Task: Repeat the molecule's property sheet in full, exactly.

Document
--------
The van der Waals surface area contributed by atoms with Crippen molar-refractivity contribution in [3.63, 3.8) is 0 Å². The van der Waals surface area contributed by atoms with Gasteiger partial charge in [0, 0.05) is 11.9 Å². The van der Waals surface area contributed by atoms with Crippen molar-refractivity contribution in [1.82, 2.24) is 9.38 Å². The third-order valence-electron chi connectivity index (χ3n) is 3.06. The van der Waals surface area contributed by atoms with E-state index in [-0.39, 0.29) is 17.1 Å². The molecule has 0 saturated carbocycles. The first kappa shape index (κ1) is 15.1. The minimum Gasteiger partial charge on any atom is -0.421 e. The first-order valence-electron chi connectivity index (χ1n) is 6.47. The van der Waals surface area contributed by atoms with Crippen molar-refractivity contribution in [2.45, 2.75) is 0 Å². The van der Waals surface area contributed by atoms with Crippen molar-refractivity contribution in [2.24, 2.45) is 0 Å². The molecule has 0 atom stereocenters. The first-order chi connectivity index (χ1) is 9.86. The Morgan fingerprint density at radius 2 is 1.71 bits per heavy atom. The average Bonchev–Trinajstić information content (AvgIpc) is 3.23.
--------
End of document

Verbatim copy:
The van der Waals surface area contributed by atoms with Crippen molar-refractivity contribution in [3.63, 3.8) is 0 Å². The van der Waals surface area contributed by atoms with Gasteiger partial charge in [0, 0.05) is 11.9 Å². The van der Waals surface area contributed by atoms with Crippen molar-refractivity contribution in [1.82, 2.24) is 9.38 Å². The third-order valence-electron chi connectivity index (χ3n) is 3.06. The van der Waals surface area contributed by atoms with E-state index in [-0.39, 0.29) is 17.1 Å². The molecule has 0 saturated carbocycles. The first kappa shape index (κ1) is 15.1. The minimum Gasteiger partial charge on any atom is -0.421 e. The first-order valence-electron chi connectivity index (χ1n) is 6.47. The van der Waals surface area contributed by atoms with Crippen molar-refractivity contribution in [2.45, 2.75) is 0 Å². The van der Waals surface area contributed by atoms with Crippen molar-refractivity contribution in [2.24, 2.45) is 0 Å². The molecule has 0 atom stereocenters. The first-order chi connectivity index (χ1) is 9.86. The Morgan fingerprint density at radius 2 is 1.71 bits per heavy atom. The average Bonchev–Trinajstić information content (AvgIpc) is 3.23.